I'm not in the Netherlands, but would not classify the weather we had for the period December - March as a "winter". A year earlier there was ice rain and all sorts of obnoxious stuff but last year was autumn with shorter days. This year has to be colder.
Some time back in the 90's I had fun going both ways between Quebec and the US.
US Immigration in upstate NY spent ages trying to work out if I (and several other crossing at the same time) really needed to be in the US. Eventually the guy decided it was ok.
A few days later I was driving back from Vermont and the Canadians were dubious about letting me back (driving a Canadian-registered rental car). The bug question was: "why do you have a commercial/business visa for the US?". My WHAT???? got me back in again
I stopped going to the US when they introduced fingerprinting and mugshots at the borders. They don't miss me and I don't miss them.
Both Fortran and Cobol allow you to pass slices of a string to a subroutine or anything else, the syntax is in each case stringvar (x:y) although the meaning of y is different. In Fortran it is (from:to) and in Cobol it is (from:bytecount).
When I was learning we used Algol68 and - although I have not used it for a good 35 years - most other languages come up wanting when compared.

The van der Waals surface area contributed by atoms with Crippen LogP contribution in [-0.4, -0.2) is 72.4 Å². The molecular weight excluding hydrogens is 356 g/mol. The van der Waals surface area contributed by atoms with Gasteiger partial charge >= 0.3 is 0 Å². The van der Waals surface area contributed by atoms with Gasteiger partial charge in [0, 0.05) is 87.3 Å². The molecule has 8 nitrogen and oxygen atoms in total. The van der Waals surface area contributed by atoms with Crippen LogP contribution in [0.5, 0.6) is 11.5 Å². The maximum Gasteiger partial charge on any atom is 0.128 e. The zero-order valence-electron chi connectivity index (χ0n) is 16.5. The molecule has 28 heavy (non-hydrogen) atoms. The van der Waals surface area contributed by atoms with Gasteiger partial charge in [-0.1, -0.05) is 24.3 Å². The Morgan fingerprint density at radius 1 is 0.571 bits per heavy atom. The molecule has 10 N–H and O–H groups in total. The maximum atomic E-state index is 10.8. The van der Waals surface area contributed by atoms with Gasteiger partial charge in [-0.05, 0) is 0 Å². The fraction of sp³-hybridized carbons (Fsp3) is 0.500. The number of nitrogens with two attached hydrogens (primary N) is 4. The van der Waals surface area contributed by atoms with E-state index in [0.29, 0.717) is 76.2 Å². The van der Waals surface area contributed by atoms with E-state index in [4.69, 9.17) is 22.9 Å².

I'm from a different generation. When I was learning things there were attempts made to make languages somewhat failsafe by avoiding ambiguity. Then I saw the C syntax.
- if (a = b) assigns the contents of b to a and executes the code following if b <> 0. Who the hell thought that would be a good idea?
- sizeof(string) (I may have got the name of the function wrong) returns the length of a single byte rather than the length of the entire string. Who the hell thought that would be a good idea?
- strings terminated by a binary zero rather than their physical size. Who the hell thought that would be a good idea?
Kids grew up with this idiocy, I program in Fortran, Cobol, even Assembler to avoid that mess. Oh, and buffer-overruns have been a serious security problem for years now. Well what a f****** surprise.
I'd be amazed if it was.
My experience is that OpenOffice has less features but they work better. They (OO) also seem to be to be more interested in MS compatibility than LO is. I find that particular fork rather regrettable but Oracle would never have divested themselves of OpenOffice if they had not seen themselves becoming irrelevant.
It looks to be an obvious move.